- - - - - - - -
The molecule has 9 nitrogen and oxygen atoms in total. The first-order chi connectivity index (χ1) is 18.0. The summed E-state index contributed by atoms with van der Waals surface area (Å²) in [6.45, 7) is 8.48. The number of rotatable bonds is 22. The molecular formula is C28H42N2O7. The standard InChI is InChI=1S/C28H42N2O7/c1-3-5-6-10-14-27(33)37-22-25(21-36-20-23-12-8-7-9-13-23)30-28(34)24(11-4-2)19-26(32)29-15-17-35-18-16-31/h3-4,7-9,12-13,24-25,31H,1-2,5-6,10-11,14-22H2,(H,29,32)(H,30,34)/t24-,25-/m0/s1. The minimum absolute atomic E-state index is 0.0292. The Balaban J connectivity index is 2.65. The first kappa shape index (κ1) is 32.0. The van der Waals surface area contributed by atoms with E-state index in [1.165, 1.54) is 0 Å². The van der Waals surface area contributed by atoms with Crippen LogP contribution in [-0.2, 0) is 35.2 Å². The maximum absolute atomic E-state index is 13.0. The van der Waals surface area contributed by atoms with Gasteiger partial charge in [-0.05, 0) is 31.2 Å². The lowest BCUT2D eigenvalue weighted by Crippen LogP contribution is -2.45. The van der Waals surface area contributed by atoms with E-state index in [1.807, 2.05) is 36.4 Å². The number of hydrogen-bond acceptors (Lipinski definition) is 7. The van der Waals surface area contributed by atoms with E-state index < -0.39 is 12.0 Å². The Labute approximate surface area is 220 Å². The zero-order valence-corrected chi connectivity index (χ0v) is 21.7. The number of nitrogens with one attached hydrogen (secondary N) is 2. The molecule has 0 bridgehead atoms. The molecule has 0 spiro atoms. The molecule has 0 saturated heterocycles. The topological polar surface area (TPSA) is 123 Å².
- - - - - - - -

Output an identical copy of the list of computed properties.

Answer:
The molecule has 9 nitrogen and oxygen atoms in total. The first-order chi connectivity index (χ1) is 18.0. The summed E-state index contributed by atoms with van der Waals surface area (Å²) in [6.45, 7) is 8.48. The number of rotatable bonds is 22. The molecular formula is C28H42N2O7. The standard InChI is InChI=1S/C28H42N2O7/c1-3-5-6-10-14-27(33)37-22-25(21-36-20-23-12-8-7-9-13-23)30-28(34)24(11-4-2)19-26(32)29-15-17-35-18-16-31/h3-4,7-9,12-13,24-25,31H,1-2,5-6,10-11,14-22H2,(H,29,32)(H,30,34)/t24-,25-/m0/s1. The minimum absolute atomic E-state index is 0.0292. The Balaban J connectivity index is 2.65. The first kappa shape index (κ1) is 32.0. The van der Waals surface area contributed by atoms with E-state index in [1.165, 1.54) is 0 Å². The van der Waals surface area contributed by atoms with Crippen LogP contribution in [-0.2, 0) is 35.2 Å². The maximum absolute atomic E-state index is 13.0. The van der Waals surface area contributed by atoms with Gasteiger partial charge in [-0.05, 0) is 31.2 Å². The lowest BCUT2D eigenvalue weighted by Crippen LogP contribution is -2.45. The van der Waals surface area contributed by atoms with E-state index in [1.807, 2.05) is 36.4 Å². The number of hydrogen-bond acceptors (Lipinski definition) is 7. The van der Waals surface area contributed by atoms with E-state index < -0.39 is 12.0 Å². The Labute approximate surface area is 220 Å². The zero-order valence-corrected chi connectivity index (χ0v) is 21.7. The number of nitrogens with one attached hydrogen (secondary N) is 2. The molecule has 0 bridgehead atoms. The molecule has 0 spiro atoms. The molecule has 0 saturated heterocycles. The topological polar surface area (TPSA) is 123 Å².